In January, I visited my gal pal Sara, and we took a trip the Phoenix Art Museum. One of the pieces we saw was Gary Erbe's "Cowboy Comics" pictured above. This is what the exhibit had to say about this 1996 piece.
This sculpture displays Erbe's affinity for optical trickery. In the style of trompe l'oiel, a French term meaning "to fool the eye", Erbe attempts to convince the viewer that this is a real stack of 1950s comic books. In truth, they are made of bronze and painted to appear authentic. The "comic books" rest on a gilded pedestal, adding to the novelty of the work, as it seems to venerate such everyday objects. Erbe's close attention to detail, including the use of real staples on the comics' bindings, adds to the life-like quality.
A self-taught artist, Erbe is drawn to subject matter from his childhood memories and American popular culture. He believes that common objects are universally understood and appreciated.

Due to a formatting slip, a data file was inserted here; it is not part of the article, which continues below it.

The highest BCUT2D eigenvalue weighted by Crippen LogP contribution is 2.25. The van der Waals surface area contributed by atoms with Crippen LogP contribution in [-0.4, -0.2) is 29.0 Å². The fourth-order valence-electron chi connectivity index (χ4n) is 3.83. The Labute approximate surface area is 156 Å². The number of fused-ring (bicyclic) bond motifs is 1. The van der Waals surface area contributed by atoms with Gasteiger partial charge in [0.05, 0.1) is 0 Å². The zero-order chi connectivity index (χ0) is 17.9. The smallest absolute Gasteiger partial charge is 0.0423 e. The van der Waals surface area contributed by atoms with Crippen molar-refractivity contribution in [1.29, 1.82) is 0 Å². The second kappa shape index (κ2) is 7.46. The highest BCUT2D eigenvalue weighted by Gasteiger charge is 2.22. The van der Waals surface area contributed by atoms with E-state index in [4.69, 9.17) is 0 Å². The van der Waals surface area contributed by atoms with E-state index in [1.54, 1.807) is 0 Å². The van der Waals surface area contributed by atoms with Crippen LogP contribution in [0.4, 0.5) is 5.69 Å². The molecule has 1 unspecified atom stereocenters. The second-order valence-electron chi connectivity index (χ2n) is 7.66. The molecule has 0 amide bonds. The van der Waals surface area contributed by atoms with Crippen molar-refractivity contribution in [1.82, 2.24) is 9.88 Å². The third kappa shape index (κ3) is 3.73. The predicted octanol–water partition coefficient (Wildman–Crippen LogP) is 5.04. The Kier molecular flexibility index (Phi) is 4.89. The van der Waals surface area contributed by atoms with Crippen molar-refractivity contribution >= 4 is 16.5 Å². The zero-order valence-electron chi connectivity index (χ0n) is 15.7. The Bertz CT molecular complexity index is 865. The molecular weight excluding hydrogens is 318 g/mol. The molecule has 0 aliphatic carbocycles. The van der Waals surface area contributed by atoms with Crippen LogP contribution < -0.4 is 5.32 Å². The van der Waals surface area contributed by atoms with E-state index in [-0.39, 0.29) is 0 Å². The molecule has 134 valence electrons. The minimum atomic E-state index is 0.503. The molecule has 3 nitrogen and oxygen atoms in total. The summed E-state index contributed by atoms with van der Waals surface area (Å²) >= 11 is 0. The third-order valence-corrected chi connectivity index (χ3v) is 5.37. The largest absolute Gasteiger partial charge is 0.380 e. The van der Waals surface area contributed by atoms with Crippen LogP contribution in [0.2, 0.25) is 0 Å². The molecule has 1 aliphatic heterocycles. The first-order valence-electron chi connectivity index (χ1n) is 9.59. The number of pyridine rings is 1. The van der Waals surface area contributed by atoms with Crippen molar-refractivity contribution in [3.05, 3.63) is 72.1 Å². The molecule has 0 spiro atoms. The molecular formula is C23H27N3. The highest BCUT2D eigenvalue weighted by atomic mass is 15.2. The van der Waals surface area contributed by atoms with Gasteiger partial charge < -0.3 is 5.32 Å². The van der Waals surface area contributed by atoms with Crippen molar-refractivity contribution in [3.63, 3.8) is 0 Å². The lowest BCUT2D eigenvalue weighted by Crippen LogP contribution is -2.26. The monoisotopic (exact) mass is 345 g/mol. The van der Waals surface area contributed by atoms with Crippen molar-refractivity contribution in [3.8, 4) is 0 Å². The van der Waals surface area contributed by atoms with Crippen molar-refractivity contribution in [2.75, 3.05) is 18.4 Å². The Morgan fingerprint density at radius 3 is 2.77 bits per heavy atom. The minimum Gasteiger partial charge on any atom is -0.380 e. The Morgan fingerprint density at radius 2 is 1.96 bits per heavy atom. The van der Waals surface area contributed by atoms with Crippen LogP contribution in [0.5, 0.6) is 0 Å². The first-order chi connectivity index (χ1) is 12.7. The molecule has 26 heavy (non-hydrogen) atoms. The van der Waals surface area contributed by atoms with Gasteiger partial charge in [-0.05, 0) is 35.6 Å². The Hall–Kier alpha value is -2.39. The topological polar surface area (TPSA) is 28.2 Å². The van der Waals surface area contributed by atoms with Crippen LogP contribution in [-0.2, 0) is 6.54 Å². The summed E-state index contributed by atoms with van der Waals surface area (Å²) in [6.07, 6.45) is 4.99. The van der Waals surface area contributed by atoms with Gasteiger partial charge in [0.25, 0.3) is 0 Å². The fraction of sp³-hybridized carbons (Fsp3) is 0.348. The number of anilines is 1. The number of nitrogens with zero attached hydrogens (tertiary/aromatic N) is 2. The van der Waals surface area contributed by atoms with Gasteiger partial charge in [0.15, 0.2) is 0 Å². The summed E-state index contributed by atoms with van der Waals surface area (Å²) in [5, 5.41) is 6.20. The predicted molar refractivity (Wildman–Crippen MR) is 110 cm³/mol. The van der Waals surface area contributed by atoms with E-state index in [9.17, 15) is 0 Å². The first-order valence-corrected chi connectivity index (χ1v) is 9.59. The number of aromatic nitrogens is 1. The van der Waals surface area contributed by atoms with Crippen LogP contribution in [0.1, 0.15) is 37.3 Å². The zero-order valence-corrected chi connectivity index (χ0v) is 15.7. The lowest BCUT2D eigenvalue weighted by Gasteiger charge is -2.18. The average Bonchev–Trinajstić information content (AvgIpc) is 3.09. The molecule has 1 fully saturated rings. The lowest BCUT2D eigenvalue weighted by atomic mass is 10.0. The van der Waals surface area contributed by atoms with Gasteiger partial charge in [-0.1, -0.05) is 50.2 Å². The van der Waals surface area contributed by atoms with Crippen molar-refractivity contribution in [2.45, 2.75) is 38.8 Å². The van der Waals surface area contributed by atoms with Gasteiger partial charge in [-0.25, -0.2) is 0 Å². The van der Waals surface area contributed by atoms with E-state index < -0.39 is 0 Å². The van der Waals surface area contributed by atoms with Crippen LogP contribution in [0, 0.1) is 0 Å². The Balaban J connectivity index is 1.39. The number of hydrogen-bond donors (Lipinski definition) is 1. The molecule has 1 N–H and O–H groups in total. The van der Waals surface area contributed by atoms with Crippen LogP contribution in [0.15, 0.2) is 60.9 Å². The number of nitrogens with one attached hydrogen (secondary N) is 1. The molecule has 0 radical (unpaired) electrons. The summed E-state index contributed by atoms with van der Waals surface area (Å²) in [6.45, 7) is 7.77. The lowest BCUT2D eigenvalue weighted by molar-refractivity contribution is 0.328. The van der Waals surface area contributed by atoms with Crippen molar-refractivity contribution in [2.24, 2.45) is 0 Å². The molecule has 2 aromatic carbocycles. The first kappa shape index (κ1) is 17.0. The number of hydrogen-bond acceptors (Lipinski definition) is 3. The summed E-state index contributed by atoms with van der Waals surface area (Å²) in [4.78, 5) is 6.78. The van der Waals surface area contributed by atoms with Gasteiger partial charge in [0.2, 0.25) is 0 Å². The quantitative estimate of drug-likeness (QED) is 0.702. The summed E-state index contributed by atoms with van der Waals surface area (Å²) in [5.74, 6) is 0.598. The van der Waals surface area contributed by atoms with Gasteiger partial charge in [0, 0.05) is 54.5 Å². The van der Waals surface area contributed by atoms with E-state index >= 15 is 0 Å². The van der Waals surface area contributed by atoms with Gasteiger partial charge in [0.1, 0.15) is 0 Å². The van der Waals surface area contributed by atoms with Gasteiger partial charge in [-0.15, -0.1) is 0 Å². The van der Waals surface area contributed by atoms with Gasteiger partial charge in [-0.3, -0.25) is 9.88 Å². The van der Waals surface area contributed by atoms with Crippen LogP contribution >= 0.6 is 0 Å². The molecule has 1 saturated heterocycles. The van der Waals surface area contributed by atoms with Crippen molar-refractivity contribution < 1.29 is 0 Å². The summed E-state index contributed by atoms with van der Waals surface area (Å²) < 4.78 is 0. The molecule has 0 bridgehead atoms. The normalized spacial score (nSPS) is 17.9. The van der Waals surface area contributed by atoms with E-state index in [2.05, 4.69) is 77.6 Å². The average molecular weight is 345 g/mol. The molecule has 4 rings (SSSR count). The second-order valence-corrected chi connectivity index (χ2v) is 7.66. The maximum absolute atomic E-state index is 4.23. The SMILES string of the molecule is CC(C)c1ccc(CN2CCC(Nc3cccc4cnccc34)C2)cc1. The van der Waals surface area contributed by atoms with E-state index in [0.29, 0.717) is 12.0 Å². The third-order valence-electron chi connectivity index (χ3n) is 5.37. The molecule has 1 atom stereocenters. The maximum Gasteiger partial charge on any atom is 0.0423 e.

I'm not going to comment on the loftier interpretation of the work offered above, as you can take it as you wish. I will say, however, that I feel the photo of the piece adds to any perceived illusion. Under a reasonable amount of scrutiny, you can detect that these aren't real comics. That doesn't detract from the impressive skill it took to duplicate them in the first place.
Because it's what I do, I tried to find out which comics Erbe used as models for his work. It turned out to be remarkably easy, because the artist's keen eye led him to reproduce many details that might have been lost in lesser hands. The visible comics recreated in the work "Cowboy Comics" are :
Roy Rogers Comics #30
The Lone Ranger #14
Hopalong Cassidy #77
Gene Autry Comics #26
Tom Mix Western #7
Go check out those covers and compare them to Erbe's loving homage to them. Then you can visit his site through the link in the first paragraph, to see more of his fantastic work. You won't be disappointed!